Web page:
"Try the Eggs Benedict, Mr. Reese. I've had them many times."
To put this in context, Finch is obsessed with concealing personal information about himself from everyone, including Reese. At the beginning of the episode he refuses to recommend anything on the menu of that diner because if Reese knows that Finch has a favorite meal there, it means that he's eaten there multiple times, which implies that he lives close enough to that diner to make it a practical place for him to have breakfast, giving Reese a point of data to figure out where Finch lives.
At the end of episode 10, the dialogue between Resse and Finch:
Reese: I wanted to say thank you, Harold, for giving me a second chance.
Finch: It's not over, John. I'm close, just get to the ground floor.
Reese: No, You stay away. Don't even risk it.
Finch's occasional usage of his wealth to resolve problems totally unrelated to what the Machine is predicting.
For instance, after one week's POI, an unemployed construction worker, is out of danger (But still unemployed and near bankruptcy), Finch casually mentions to Reese that he owns a construction company that needs a new foreman on a big project the company just landed.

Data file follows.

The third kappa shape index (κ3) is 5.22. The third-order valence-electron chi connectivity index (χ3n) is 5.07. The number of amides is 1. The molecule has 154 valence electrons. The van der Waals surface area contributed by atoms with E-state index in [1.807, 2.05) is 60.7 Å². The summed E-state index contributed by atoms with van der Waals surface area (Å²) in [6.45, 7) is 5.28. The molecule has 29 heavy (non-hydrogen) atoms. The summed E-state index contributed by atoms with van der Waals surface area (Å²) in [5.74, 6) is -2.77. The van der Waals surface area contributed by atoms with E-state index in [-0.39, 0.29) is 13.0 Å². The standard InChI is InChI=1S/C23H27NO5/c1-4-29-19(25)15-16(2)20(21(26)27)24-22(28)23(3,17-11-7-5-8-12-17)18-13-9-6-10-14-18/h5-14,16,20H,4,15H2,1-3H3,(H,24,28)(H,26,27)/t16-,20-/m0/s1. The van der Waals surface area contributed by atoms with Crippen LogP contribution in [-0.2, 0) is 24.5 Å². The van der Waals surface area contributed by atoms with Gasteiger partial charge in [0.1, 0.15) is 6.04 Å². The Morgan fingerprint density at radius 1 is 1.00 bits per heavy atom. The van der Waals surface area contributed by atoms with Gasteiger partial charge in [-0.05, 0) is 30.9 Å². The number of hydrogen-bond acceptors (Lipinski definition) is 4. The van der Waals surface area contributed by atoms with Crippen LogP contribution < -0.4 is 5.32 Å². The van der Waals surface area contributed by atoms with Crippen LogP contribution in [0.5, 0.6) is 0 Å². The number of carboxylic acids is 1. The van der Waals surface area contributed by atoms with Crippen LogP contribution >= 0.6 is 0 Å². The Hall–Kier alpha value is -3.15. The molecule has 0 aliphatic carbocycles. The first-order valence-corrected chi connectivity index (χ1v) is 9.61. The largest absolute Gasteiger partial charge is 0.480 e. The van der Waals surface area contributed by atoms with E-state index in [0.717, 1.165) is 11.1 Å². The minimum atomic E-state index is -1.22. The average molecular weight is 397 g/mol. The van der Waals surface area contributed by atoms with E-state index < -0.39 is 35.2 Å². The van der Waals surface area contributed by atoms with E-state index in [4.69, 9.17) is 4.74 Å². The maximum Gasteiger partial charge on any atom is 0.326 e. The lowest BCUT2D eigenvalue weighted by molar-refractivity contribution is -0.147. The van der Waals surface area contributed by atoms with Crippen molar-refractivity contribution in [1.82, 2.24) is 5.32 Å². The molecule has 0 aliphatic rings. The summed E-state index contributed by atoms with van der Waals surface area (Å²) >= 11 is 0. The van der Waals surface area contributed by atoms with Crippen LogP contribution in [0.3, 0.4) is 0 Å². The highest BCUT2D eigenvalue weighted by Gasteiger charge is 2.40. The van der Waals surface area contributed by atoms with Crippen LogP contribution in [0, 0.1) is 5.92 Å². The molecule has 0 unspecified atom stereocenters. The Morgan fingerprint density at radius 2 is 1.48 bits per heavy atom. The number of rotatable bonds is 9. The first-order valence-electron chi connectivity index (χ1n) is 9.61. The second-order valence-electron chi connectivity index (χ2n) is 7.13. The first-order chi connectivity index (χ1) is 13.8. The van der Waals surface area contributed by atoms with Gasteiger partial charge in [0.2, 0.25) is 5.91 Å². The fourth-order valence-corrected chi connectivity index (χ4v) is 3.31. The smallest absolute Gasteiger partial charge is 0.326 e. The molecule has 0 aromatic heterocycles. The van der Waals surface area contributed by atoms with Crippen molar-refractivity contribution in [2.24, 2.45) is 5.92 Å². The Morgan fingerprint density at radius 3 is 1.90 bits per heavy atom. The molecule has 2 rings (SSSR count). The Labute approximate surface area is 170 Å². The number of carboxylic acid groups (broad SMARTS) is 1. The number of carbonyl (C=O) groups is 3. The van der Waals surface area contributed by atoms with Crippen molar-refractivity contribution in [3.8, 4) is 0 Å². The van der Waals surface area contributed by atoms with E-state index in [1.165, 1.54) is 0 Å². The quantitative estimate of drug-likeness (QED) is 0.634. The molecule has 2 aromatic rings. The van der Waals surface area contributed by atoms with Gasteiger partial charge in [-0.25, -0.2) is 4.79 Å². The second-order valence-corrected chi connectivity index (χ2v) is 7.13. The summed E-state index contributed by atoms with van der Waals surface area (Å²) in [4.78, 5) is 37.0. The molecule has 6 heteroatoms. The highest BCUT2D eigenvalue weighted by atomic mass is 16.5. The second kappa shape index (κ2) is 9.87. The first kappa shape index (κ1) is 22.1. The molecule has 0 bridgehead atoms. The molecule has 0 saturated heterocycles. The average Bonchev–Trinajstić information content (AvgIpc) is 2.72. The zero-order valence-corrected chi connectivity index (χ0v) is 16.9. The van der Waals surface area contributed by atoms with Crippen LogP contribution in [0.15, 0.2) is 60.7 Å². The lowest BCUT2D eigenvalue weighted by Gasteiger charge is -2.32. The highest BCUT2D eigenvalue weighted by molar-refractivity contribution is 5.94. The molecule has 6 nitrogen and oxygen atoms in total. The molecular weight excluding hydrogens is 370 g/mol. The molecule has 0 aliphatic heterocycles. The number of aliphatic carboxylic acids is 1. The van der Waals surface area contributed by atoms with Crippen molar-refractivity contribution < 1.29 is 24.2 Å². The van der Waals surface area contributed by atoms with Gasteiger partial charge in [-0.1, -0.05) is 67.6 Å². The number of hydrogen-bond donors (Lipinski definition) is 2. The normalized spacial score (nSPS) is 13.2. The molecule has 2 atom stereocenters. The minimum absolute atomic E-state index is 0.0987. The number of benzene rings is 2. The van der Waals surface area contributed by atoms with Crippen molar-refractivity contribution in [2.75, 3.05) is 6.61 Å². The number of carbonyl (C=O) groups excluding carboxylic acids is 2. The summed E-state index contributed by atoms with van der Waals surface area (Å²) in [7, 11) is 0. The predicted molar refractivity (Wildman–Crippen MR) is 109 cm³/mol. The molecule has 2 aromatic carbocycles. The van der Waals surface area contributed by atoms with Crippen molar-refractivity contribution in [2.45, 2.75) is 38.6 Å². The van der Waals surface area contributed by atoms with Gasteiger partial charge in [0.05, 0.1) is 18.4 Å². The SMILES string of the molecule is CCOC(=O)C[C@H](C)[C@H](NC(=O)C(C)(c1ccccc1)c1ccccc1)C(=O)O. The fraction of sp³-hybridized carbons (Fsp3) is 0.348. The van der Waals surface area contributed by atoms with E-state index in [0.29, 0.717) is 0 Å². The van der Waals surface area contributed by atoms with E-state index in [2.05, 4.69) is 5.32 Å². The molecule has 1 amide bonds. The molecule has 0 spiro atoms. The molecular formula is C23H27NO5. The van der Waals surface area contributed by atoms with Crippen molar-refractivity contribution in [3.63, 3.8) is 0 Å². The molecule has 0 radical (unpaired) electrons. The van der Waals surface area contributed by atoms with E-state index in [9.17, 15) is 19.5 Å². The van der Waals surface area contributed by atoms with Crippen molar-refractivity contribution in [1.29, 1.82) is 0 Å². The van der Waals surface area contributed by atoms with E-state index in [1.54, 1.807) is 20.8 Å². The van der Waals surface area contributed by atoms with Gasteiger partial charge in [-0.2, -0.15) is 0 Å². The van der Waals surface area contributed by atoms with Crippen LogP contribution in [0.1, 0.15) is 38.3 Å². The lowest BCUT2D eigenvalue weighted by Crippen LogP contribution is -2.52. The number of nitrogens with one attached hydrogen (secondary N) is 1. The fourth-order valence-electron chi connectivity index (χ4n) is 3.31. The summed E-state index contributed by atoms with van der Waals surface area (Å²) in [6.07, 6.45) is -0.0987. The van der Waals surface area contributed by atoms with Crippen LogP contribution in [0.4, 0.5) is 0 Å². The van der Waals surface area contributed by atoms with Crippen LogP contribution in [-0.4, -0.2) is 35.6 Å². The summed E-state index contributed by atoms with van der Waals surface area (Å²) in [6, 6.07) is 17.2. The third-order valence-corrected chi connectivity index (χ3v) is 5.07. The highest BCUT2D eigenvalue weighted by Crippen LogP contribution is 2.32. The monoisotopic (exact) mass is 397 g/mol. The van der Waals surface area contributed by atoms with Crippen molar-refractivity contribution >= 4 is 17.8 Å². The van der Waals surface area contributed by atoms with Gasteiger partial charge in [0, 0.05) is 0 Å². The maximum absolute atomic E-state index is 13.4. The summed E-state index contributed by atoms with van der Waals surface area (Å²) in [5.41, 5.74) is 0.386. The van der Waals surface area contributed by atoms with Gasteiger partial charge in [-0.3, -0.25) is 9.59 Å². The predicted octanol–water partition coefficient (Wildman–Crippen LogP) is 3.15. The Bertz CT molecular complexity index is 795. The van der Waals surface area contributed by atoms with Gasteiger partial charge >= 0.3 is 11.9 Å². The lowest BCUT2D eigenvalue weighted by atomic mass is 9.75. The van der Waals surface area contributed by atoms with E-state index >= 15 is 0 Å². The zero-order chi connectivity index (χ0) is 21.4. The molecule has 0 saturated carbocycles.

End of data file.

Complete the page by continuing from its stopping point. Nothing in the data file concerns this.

Finch sees to it that the magazines he owns give his fiancee Grace steady work as a freelance illustrator.
Harold gets doped up on ecstasy and is in a state where he would probably answer any of the questions about his background that Reese might want to ask. Reese takes him back to his library/computer center to sleep it off without asking a single question.
In "Many Happy Returns", Finch gives Reese a key as a birthday present. We learn at the end of the episode that it's the key to a brand-new apartment over-looking the park that Reese plays chess at.
Which incidentally implies that Finch's statement earlier in the episode that he doesn't keep track of what Reese does in his free time was a blatant lie.